75 F

Davis, California

Sunday, June 16, 2024

Column: Sad tunes for happiness

Crank up the volume for that sad song, bury your face in a pillow and give yourself an hour or so. You earned it, champ. It feels good, no? Some people love it and some hate it. Myself? I love it. It can be very therapeutic.

Sad music can be anytime music for me. Now, don’t go thinking I spend my days just listening exclusively to sad music. I have my fair share of happy, upbeat music – trust me. I’ll blast Daft Punk while cruising on I-80 over the sad stuff any day, but sad music can make me feel good like nothing else.

Why on earth could listening to sad tunes make a person feel better, whether their sadness is genuine or not? Believe it or not, there may be a reason – a chemical reason. Bet you didn’t see that coming.

An article by the San Francisco Classical Voice highlights an ongoing study by researcher David Huron of Ohio State University. Huron theorizes that people who enjoy listening to more morose music are enjoying the effects of prolactin, a hormone usually released when we’re sad and weeping, or pregnant and lactating (you know who you are). His study involves taking blood samples and measuring the levels of the hormone as the subjects listen to no music, sad music and happy music.

Huron likens the effect of the hormone as being “like Mother Nature wrapping her arms around you and consoling you, and saying, ‘There, there; it’s okay.'” Prolactin works like a handbrake to slow down grief. Not everyone listens to sad songs when they’re genuinely sad. So why listen to them? Huron says that by listening to a sad song one can fool oneself into thinking one’s sad, and then the conscious part of one’s brain will reason that there’s no legitimate need to be actually sad. So, that person will be getting the prolactin without any of the psychic pain, and they come out feeling rather good! People that don’t enjoy sad music probably aren’t producing prolactin; the study is still ongoing.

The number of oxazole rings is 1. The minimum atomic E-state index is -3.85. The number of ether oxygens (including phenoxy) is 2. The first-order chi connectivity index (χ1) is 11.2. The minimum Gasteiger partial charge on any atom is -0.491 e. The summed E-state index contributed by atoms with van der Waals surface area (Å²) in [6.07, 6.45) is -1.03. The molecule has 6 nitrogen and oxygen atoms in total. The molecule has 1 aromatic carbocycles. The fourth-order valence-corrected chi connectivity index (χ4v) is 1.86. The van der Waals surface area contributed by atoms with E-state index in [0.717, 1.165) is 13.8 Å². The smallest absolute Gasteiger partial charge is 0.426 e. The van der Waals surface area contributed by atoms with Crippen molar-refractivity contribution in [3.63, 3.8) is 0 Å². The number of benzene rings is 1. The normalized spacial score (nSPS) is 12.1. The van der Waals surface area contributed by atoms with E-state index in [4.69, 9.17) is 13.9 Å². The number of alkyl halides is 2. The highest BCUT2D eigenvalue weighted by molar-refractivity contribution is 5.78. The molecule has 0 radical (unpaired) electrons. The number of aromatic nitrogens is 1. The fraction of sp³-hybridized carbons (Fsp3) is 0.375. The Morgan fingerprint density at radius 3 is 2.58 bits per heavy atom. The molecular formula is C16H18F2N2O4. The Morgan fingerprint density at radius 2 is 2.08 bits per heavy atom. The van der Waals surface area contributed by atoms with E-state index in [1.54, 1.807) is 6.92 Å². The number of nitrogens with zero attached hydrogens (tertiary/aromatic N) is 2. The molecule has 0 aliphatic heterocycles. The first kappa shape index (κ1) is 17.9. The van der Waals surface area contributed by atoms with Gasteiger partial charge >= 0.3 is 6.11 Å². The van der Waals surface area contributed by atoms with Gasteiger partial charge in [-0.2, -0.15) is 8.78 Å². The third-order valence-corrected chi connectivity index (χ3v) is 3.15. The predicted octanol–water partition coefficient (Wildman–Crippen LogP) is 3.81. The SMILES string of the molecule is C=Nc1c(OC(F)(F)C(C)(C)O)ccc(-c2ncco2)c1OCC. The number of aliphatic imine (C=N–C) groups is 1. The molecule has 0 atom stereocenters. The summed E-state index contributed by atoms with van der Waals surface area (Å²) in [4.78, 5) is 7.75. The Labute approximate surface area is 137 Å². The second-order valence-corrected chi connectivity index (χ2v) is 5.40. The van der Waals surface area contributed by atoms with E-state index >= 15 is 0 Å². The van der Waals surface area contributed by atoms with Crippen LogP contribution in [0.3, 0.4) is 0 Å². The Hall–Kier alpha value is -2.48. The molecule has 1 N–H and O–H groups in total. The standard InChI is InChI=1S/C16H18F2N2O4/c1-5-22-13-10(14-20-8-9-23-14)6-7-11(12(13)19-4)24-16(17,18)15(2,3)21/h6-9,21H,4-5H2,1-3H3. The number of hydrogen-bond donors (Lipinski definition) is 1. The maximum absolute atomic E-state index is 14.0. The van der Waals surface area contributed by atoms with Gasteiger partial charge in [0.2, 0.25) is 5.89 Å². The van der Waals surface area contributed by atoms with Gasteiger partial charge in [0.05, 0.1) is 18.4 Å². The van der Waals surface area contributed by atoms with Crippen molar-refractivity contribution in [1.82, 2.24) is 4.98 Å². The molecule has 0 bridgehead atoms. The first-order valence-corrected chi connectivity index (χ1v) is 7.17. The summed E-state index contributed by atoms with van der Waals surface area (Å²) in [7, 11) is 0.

So, I’m fooling myself into thinking I am sad when I’m really not, and I come out feeling good? How badass is that? It’s a damned nice trait to have. I’ll admit that happy music does induce a similar “feel-good” feeling for me, but the one I get from sad music resonates so much differently.

I know I’m not alone on this happy train either. There are oodles and oodles of people that enjoy sad music like this and can vouch for it. My friend Gina will often find herself listening to “Just a Feeling” by Maroon 5 because it makes her feel good – freakin’ good. She’s even admitted to having it on three or four different mixes. If it makes you feel good, by golly, why stop it?

If you’re not already doing it, try it. Maybe you could use some more prolactin in your life. You may find yourself going “Aw, yeah. That’s the stuff.” I don’t think sad music should be solely reserved for times of genuine sadness. Science may even be able to back it up if this study follows through, but then again everyone is wired differently. If it doesn’t work out for you, I’m sorry.

Unless I’m shedding years off of my precious, little life by listening to the more morose tunes, I don’t think I will ever stop. I love hopping on the happy train whether it be through the sorrow station or the joyous one.

LARRY HINH is plenty happy! Let him know how you’re doing at lthinh@ucdavis.edu


Please enter your comment!
Please enter your name here